Karl Richter’s recordings of Bach’s orchestral and sacred music influenced an entire generation of musicians and listeners, presenting the conductor’s unique sound and style. When Richter recorded Bach’s works, he freed them from a ponderous tradition that had mired the music in romantic sounds and idiom. Richter lightened Bach’s music, and, with an orchestra of outstanding musicians, helped bring it toward the more modern interpretations that listeners have become familiar with today. This is still a bit far from the historically-informed performances that are pretty much the norm, but there is a unity and natural originality that comes through the music in these recordings.
These four suites, which Bach gave the title ouverture in a reference to French opera, contain some of Bach's finest orchestral writing. Each is composed of a series of dance movements scored for strings and a small contingent of winds. Sir Neville Marriner leads a delightful performance on modern instruments.
The music of the Eighteenth century features delicate textures and refinement as well as expressiveness and energy. This was the age of the smaller chamber orchestra, and Bach was one of the compositional geniuses of the century. In this recording, the award-winning Amsterdam Baroque Orchestra, which specializes in authentic renditions on fine reproduction period instruments, performs four delightful Bach suites, including No. 1 in C, No. 2 in B Minor and Nos. 3 and 4 in D Major.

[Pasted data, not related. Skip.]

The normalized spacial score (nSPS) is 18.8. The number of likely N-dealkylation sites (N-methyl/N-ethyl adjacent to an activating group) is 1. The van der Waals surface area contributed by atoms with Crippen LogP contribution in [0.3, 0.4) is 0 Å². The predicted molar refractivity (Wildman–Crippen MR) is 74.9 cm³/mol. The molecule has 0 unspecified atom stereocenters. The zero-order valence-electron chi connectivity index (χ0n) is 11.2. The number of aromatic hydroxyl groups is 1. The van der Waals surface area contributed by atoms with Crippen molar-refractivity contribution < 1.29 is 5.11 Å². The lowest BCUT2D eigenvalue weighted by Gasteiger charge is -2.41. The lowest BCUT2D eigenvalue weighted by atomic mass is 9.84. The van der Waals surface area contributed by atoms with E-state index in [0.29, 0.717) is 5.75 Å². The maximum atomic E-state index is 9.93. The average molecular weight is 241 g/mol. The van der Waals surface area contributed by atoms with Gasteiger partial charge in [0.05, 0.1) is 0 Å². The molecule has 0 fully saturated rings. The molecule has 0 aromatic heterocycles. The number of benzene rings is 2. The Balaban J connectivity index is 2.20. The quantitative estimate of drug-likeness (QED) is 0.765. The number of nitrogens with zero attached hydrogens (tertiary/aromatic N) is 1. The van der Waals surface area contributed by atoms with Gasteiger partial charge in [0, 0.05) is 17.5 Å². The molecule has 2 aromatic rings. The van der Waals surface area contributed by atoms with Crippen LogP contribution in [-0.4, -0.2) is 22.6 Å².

Hans-Martin Linde and his consort of period instruments emphasize the glories of Bach's marvellous tonal palette, making much of the sonorities afforded by the writing. From beginning to end these are performances which set the blood coursing through one's veins; Linde reckons that if Bach went to the trouble of scoring movements for trumpets, drums, oboes, bassoons and strings, then he probably was aiming at vivid, if not heroic gestures. [N.A. Gramophone+[/quote]
Gavrilov is a pianist of outstanding virtuosity and power. In 1974 Melodiya recorded the 1st Tchaikovsky-concerto at the pricewinner concert of the Tchaikovsky competition together with a live solo recital. 1976 a studio recording of the 3rd Rachmaninoff concerto followed. From 1977 to 1989 he worked exclusively for EMI. From that time dates the legendary recording of the Chopin-Etudes and many other works, notably from Chopin, Scriabin, Prokofiev, Rachmaninoff and J.S. Bach. From 1991 to 1993 he recorded for Deutsche Grammophon, where Gavrilov, who among new works keeps his core repertoire, also duplicated some works already recorded for EMI. A number of projects with many Gavrilov-premieres was no more realized, Bach's English Suites, the complete Beethoven piano concerti, the Choral Fantasie and the Diabelli Variations, as well as more vague plans with works by Liszt (Etudes d'execution transcendante, Paganini-Etudes), Ravels complete works for piano solo and with orchestra, the piano concertos of Grieg und Schumann and Benjamin Brittens Golden Vanity. In 2009 a number of new DVD-recordings is planned for release.